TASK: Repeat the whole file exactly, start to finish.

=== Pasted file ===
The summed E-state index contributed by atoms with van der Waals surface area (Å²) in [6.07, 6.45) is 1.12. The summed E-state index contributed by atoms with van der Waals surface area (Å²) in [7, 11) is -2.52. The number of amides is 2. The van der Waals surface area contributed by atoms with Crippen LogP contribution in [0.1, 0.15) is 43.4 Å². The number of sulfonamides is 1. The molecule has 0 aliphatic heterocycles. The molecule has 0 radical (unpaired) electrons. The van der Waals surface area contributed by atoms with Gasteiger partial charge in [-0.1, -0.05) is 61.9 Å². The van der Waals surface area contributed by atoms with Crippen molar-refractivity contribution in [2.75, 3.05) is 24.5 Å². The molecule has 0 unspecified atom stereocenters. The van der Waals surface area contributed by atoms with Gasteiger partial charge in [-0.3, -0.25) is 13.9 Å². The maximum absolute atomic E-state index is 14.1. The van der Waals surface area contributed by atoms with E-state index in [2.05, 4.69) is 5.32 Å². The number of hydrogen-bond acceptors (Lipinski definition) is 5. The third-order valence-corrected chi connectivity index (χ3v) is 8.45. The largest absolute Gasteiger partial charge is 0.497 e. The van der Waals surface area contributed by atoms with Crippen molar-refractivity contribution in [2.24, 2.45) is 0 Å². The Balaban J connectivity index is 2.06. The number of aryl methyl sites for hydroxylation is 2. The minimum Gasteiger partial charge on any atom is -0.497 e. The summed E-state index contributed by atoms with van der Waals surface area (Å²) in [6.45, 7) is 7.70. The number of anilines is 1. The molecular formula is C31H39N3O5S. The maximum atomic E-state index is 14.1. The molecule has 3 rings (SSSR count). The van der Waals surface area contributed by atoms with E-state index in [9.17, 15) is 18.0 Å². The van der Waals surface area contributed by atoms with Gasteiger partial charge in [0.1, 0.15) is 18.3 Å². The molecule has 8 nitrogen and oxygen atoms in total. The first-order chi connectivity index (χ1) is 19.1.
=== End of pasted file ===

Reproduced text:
The summed E-state index contributed by atoms with van der Waals surface area (Å²) in [6.07, 6.45) is 1.12. The summed E-state index contributed by atoms with van der Waals surface area (Å²) in [7, 11) is -2.52. The number of amides is 2. The van der Waals surface area contributed by atoms with Crippen LogP contribution in [0.1, 0.15) is 43.4 Å². The number of sulfonamides is 1. The molecule has 0 aliphatic heterocycles. The molecule has 0 radical (unpaired) electrons. The van der Waals surface area contributed by atoms with Gasteiger partial charge in [-0.1, -0.05) is 61.9 Å². The van der Waals surface area contributed by atoms with Crippen molar-refractivity contribution in [2.75, 3.05) is 24.5 Å². The molecule has 0 unspecified atom stereocenters. The van der Waals surface area contributed by atoms with Gasteiger partial charge in [-0.3, -0.25) is 13.9 Å². The maximum absolute atomic E-state index is 14.1. The van der Waals surface area contributed by atoms with E-state index in [2.05, 4.69) is 5.32 Å². The number of hydrogen-bond acceptors (Lipinski definition) is 5. The third-order valence-corrected chi connectivity index (χ3v) is 8.45. The largest absolute Gasteiger partial charge is 0.497 e. The van der Waals surface area contributed by atoms with Crippen molar-refractivity contribution in [2.24, 2.45) is 0 Å². The Balaban J connectivity index is 2.06. The number of aryl methyl sites for hydroxylation is 2. The minimum Gasteiger partial charge on any atom is -0.497 e. The summed E-state index contributed by atoms with van der Waals surface area (Å²) in [6.45, 7) is 7.70. The number of anilines is 1. The molecular formula is C31H39N3O5S. The maximum atomic E-state index is 14.1. The molecule has 3 rings (SSSR count). The van der Waals surface area contributed by atoms with E-state index in [9.17, 15) is 18.0 Å². The van der Waals surface area contributed by atoms with Gasteiger partial charge in [0.1, 0.15) is 18.3 Å². The molecule has 8 nitrogen and oxygen atoms in total. The first-order chi connectivity index (χ1) is 19.1.